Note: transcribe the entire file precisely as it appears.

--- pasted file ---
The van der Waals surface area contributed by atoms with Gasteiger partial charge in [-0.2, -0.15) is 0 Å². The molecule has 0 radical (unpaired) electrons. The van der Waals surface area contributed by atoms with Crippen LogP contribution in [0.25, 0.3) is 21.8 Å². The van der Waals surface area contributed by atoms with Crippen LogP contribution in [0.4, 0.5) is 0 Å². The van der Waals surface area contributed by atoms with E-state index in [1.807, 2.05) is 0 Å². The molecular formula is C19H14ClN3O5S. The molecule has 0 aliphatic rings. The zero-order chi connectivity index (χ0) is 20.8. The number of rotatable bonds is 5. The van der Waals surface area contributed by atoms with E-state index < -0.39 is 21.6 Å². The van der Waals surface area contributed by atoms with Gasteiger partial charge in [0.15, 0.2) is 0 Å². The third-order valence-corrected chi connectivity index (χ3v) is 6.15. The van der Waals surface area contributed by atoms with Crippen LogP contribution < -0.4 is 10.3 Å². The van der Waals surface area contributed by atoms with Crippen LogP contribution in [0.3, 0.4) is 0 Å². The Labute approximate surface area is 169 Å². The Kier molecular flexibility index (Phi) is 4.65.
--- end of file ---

The van der Waals surface area contributed by atoms with Gasteiger partial charge in [-0.2, -0.15) is 0 Å². The molecule has 0 radical (unpaired) electrons. The van der Waals surface area contributed by atoms with Crippen LogP contribution in [0.25, 0.3) is 21.8 Å². The van der Waals surface area contributed by atoms with Crippen LogP contribution in [0.4, 0.5) is 0 Å². The van der Waals surface area contributed by atoms with E-state index in [1.807, 2.05) is 0 Å². The molecular formula is C19H14ClN3O5S. The molecule has 0 aliphatic rings. The zero-order chi connectivity index (χ0) is 20.8. The number of rotatable bonds is 5. The van der Waals surface area contributed by atoms with E-state index < -0.39 is 21.6 Å². The van der Waals surface area contributed by atoms with Gasteiger partial charge in [0.15, 0.2) is 0 Å². The third-order valence-corrected chi connectivity index (χ3v) is 6.15. The van der Waals surface area contributed by atoms with Crippen LogP contribution < -0.4 is 10.3 Å². The van der Waals surface area contributed by atoms with Crippen LogP contribution in [0.3, 0.4) is 0 Å². The Labute approximate surface area is 169 Å². The Kier molecular flexibility index (Phi) is 4.65.